As I reported from the conference, the text of the treaty mandates several infringements on the right of people to keep and bear arms as protected by the Second Amendment to the Constitution.
For example, the Preamble of the Arms Trade Treaty points to the United Nations Charter as the source of guiding principles upon which the agreement is based. Citizens of the United States, however, recognize God as the source of all rights they enjoy. Not even the Constitution claims to be the giver of rights; it is merely the protector of them.
The ultimate American statement on the issue of the provenance of rights was written by Thomas Jefferson in the Declaration of Independence: “We hold these truths to be self-evident, that all men are created equal and are endowed by their Creator with certain unalienable rights, that among these are life, liberty, and the pursuit of happiness.”
The UN would see the Declaration of Independence replaced by the Declaration of Human Rights and would have the Creator replaced with government as the source of rights.
Take, for example, the principle of the ATT declaring the “inherent right of all States to individual or collective self-defence [sic] as recognized in Article 51 of the Charter of the United Nations.”
States have no “right of self-defense.” In fact, states have no rights at all. Men have rights and they may cede a portion of the protection of those rights to government. This is a provisional grant, revocable at the will of the people.
Ironically, moreover, it is in defense of tyranny of the government that individuals typically need to collectively exercise their natural right of self-defense.
Should those who govern ever exceed the boundaries drawn by the people around their power, the people retain the right — the natural right — of self-defense.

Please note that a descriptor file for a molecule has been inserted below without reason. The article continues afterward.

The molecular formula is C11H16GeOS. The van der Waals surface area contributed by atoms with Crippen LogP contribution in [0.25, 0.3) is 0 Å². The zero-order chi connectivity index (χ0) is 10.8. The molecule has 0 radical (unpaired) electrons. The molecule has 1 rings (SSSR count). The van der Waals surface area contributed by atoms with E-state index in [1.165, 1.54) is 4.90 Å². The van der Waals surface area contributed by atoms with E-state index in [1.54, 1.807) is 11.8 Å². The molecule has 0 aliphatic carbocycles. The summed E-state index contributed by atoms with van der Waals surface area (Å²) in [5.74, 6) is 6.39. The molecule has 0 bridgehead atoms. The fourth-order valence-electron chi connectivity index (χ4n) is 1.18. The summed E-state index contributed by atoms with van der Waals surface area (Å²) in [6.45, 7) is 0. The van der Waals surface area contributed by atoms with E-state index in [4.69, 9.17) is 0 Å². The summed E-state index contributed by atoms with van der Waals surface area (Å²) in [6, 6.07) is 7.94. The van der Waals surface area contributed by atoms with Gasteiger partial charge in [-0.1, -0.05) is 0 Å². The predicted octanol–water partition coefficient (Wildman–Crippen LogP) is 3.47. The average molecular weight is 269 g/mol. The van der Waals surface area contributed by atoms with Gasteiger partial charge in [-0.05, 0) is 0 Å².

Furthermore, no document — not even the Constitution — grants rights. Rights are given by God and societies may draft constitutions in order to protect those rights from assault by government.
Again, the words of Thomas Jefferson pronounced in the Declaration of Independence establish the American position:
We hold these Truths to be self-evident, that all Men are created equal, that they are endowed, by their CREATOR, with certain unalienable Rights, that among these are Life, Liberty, and the Pursuit of Happiness. — That to secure these Rights, Governments are instituted among Men, deriving their just Powers from the Consent of the Governed, that whenever any Form of Government becomes destructive of these Ends, it is the Right of the People to alter or to abolish it, and to institute new Government, laying its Foundation on such Principles, and organizing its Powers in such Form, as to them shall seem most likely to effect their Safety and Happiness. [Emphasis in original]
Regardless of the promises of its advocates, the Arms Trade Treaty violates not only the Second Amendment, but also the American concept of the source of rights and the right of the people to defend themselves against the “long train of abuses” of any government.